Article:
Brews News #85
Home >> Eating & Drinking in Tokyo >> Brews News

Brews News #85 - April/May 2008
All articles by Bryan Harrell unless noted.

Beer Here

Popeye "100 Craft Beers" Selection

Popeye Beer Club

Sunday April 20 - 1 pm / 4,000 yen

This yearly event is a wild and frantic tasting of 100 craft beers, done in groups 20 at a time, with the ultimate objective of choosing the Top 20. Computer tabulation of results is done in real time on the big screen, and beers are judged for flavor and appearance (of both beer and label). At this writing, there aren't enough participants, so consider joining in on the fun. After the hard work of "tasting" participants may drink the leftover beers at random. When the time is up, many people take home a bottle or two. Reservations are a must, so call today.

Beer Club Popeye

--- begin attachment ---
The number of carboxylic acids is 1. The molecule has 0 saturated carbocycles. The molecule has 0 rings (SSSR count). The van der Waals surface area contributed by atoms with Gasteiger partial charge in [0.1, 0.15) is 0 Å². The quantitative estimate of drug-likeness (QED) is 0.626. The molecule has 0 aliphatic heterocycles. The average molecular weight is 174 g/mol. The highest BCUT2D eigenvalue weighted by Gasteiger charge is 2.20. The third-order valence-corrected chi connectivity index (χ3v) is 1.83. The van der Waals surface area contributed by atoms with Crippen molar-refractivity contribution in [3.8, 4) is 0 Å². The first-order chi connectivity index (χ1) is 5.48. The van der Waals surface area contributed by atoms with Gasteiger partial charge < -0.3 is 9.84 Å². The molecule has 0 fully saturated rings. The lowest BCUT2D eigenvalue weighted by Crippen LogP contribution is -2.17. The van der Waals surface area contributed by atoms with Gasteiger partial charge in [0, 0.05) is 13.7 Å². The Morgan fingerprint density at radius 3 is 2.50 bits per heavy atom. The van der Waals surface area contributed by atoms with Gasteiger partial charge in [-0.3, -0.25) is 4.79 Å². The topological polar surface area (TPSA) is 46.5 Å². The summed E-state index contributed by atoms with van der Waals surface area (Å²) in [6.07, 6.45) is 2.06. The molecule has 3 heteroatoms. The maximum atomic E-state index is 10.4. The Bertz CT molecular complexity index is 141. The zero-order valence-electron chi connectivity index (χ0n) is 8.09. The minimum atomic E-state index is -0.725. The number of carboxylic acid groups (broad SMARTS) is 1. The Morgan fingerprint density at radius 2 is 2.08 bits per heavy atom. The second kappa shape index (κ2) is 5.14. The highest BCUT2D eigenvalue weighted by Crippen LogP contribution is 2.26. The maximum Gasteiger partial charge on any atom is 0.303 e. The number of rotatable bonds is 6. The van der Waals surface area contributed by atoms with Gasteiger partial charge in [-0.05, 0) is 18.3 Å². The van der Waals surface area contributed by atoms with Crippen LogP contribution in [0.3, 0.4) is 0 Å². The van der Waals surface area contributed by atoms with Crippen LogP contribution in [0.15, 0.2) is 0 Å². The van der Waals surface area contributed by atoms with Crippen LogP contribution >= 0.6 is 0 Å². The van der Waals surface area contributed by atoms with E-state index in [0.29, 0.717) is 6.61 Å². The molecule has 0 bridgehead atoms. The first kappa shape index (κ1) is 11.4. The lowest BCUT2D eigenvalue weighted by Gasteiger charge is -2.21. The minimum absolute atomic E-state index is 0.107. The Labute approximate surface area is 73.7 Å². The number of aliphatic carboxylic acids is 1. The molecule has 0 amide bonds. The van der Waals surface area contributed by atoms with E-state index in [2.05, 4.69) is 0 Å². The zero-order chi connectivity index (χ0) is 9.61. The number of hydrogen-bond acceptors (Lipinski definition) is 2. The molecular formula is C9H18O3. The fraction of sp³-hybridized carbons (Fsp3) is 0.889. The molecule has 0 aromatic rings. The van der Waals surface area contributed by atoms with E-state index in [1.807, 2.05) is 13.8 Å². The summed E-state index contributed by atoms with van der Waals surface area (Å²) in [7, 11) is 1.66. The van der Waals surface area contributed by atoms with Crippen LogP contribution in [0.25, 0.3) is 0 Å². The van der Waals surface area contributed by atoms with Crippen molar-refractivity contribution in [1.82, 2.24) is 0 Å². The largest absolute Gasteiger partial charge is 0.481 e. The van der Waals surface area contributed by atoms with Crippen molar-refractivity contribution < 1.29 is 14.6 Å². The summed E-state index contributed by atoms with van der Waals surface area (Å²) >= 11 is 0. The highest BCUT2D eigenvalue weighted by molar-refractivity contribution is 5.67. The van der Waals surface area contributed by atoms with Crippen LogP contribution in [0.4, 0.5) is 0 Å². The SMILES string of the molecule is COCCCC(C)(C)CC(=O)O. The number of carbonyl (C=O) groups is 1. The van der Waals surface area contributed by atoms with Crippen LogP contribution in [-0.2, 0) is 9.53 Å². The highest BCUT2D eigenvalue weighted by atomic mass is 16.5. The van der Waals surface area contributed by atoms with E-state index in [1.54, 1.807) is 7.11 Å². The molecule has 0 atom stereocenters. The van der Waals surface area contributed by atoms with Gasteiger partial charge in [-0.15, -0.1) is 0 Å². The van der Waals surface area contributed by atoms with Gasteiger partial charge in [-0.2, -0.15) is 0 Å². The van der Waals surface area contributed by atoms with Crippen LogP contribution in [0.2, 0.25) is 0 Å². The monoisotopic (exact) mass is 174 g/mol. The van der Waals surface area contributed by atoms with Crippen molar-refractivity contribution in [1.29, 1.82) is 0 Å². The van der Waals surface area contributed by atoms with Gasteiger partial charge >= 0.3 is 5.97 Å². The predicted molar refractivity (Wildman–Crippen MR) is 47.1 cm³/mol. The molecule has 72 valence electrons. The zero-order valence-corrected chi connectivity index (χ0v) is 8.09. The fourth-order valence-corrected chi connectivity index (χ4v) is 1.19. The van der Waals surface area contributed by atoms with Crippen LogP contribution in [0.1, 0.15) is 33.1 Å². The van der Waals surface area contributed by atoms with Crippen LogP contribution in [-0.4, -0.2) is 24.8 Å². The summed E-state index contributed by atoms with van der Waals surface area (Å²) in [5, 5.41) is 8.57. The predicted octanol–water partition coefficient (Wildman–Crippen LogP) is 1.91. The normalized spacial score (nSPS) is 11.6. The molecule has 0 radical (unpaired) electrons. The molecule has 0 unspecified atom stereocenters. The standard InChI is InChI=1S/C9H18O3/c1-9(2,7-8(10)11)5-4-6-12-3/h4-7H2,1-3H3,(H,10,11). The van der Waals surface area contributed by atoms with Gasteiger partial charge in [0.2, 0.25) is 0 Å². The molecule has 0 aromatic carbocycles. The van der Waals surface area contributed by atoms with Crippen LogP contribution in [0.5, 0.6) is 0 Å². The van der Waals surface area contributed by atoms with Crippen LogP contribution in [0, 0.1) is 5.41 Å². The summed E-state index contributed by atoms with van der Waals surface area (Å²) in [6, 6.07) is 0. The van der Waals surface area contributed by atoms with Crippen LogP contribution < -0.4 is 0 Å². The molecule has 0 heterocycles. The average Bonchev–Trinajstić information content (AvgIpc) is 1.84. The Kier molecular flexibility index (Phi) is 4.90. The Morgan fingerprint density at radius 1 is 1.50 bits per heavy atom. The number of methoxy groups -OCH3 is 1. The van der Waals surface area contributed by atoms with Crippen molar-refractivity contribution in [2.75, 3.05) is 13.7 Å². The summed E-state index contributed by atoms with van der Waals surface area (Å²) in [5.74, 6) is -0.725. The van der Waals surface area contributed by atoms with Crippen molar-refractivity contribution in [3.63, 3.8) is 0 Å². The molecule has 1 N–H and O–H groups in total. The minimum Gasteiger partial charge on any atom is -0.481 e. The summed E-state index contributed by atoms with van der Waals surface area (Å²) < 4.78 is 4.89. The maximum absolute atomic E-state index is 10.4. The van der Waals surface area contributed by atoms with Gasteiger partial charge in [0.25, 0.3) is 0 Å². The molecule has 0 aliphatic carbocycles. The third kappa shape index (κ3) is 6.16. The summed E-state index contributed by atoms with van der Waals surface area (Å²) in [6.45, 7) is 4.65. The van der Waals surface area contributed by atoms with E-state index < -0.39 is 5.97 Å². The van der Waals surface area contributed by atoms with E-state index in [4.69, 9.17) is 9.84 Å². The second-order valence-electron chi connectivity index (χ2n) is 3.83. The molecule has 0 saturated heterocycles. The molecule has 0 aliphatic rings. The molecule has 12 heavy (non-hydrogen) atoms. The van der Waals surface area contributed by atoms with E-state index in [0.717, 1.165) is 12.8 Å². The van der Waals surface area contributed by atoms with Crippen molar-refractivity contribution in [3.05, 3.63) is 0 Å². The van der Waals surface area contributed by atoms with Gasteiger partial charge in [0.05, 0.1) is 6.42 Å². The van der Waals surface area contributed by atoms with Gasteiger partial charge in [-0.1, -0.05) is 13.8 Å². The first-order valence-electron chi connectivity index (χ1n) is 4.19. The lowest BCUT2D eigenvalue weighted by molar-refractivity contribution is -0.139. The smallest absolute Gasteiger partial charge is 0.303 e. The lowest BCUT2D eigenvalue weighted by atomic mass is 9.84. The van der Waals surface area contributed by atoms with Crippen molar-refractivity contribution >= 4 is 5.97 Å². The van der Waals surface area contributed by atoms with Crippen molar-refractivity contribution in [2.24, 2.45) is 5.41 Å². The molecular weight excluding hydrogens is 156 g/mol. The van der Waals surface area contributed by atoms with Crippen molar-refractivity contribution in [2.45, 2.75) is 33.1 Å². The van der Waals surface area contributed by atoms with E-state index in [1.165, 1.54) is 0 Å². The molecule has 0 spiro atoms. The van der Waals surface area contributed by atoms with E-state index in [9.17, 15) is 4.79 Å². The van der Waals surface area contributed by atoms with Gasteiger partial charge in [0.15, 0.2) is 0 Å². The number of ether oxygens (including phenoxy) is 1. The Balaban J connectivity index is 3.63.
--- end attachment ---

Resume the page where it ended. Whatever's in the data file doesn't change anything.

A Shining Jewel in Kamishakuji

Every now and then you run across a beer bar that surprises. Asaya's Bar is certainly one, tucked away in Kamishakuji on the Seibu Shinjuku Line, just 17 minutes from Shinjuku by express train. Tucked on the side of the Asaya Liquor Shop, the bar features a cozy curved ceiling and a relaxing atmosphere. This is made even more attractive by the remarkably low prices, which are between retail and bar prices.

Your host is Mitsuko Fukasawa, certified beer judge and veteran member of the Good Beer Club. She selects the beers served in the bar, which are also sold on the Asaya web site at for home delivery.